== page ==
Mark Twain pioneered this aggressive self-defense in the 1860s, the early years of democratized and commodified guidebook travel. By the time Lévi-Strauss took up the cudgel, photography was beginning to catch up with tourism, and since then travel writing and travel photography have come to seem, to the skeptical, like two sides of the same counterfeit token. Lévi-Strauss continued: “Travel-books, expeditionary records, and photograph-albums abound. …
Mere mileage is the thing; and anyone who has been far enough, and collected the right number of pictures (still or moving, but for preference in colour), will be able to lecture to packed houses for several days running.”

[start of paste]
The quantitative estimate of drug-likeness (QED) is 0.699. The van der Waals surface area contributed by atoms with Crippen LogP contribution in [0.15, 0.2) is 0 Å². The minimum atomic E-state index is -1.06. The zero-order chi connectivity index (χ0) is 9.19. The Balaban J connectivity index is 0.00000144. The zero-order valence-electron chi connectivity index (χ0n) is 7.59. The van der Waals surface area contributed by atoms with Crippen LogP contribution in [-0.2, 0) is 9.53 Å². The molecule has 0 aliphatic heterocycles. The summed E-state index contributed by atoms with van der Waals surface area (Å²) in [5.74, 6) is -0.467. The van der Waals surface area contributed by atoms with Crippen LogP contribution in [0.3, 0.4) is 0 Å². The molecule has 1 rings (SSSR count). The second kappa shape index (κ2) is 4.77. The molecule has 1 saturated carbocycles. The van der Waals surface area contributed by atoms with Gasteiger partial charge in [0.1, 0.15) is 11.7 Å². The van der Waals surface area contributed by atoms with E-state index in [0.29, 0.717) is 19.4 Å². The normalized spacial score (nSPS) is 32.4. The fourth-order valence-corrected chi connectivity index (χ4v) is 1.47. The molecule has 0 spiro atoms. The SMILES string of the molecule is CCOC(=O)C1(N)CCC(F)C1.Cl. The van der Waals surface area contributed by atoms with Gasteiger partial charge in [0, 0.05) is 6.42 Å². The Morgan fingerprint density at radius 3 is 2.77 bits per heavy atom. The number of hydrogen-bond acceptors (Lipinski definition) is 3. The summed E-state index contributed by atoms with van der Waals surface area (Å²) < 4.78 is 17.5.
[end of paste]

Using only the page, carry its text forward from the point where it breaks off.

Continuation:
The travel writer, at least, had to sit down and actually bash it all out, which gave him or her some measure of self-respect. The travel photographer had it worse. The right to call itself art rather than mere mechanism had been photography’s struggle since the medium was invented, but now practitioners had to differentiate their efforts from the unstudied shutter-clicks of rank amateurs. The problem grew even more dire as travel photography transitioned from a hobby to perhaps the ultimate signifier of the inauthentic and the conformist.
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